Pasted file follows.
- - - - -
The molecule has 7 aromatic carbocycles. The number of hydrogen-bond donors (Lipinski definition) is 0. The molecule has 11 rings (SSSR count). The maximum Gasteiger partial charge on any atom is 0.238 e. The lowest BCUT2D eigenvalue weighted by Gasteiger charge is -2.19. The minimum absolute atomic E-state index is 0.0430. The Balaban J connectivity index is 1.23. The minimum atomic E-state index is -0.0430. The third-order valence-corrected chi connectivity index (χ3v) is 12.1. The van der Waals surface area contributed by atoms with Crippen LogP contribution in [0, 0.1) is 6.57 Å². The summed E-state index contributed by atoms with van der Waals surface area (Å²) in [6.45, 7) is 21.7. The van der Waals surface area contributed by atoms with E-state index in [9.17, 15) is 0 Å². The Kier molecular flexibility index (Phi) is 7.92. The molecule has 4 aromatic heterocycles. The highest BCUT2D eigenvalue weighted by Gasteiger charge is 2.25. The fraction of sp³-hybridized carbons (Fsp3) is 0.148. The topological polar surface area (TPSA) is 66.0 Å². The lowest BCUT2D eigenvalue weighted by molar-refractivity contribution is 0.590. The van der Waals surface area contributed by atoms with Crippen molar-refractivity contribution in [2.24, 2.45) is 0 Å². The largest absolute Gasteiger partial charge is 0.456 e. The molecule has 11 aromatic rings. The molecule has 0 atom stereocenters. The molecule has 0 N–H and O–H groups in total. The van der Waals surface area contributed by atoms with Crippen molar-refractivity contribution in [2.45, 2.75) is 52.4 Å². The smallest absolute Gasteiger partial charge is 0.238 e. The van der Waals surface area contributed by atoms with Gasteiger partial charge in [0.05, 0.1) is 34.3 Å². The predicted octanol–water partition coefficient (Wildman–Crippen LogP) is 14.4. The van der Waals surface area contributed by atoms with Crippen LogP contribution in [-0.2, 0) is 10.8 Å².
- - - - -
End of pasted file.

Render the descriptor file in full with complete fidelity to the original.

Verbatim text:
The molecule has 7 aromatic carbocycles. The number of hydrogen-bond donors (Lipinski definition) is 0. The molecule has 11 rings (SSSR count). The maximum Gasteiger partial charge on any atom is 0.238 e. The lowest BCUT2D eigenvalue weighted by Gasteiger charge is -2.19. The minimum absolute atomic E-state index is 0.0430. The Balaban J connectivity index is 1.23. The minimum atomic E-state index is -0.0430. The third-order valence-corrected chi connectivity index (χ3v) is 12.1. The van der Waals surface area contributed by atoms with Crippen LogP contribution in [0, 0.1) is 6.57 Å². The summed E-state index contributed by atoms with van der Waals surface area (Å²) in [6.45, 7) is 21.7. The van der Waals surface area contributed by atoms with E-state index in [9.17, 15) is 0 Å². The Kier molecular flexibility index (Phi) is 7.92. The molecule has 4 aromatic heterocycles. The highest BCUT2D eigenvalue weighted by Gasteiger charge is 2.25. The fraction of sp³-hybridized carbons (Fsp3) is 0.148. The topological polar surface area (TPSA) is 66.0 Å². The lowest BCUT2D eigenvalue weighted by molar-refractivity contribution is 0.590. The van der Waals surface area contributed by atoms with Crippen molar-refractivity contribution in [2.24, 2.45) is 0 Å². The largest absolute Gasteiger partial charge is 0.456 e. The molecule has 11 aromatic rings. The molecule has 0 atom stereocenters. The molecule has 0 N–H and O–H groups in total. The van der Waals surface area contributed by atoms with Crippen molar-refractivity contribution in [2.45, 2.75) is 52.4 Å². The smallest absolute Gasteiger partial charge is 0.238 e. The van der Waals surface area contributed by atoms with Gasteiger partial charge in [0.05, 0.1) is 34.3 Å². The predicted octanol–water partition coefficient (Wildman–Crippen LogP) is 14.4. The van der Waals surface area contributed by atoms with Crippen LogP contribution in [-0.2, 0) is 10.8 Å².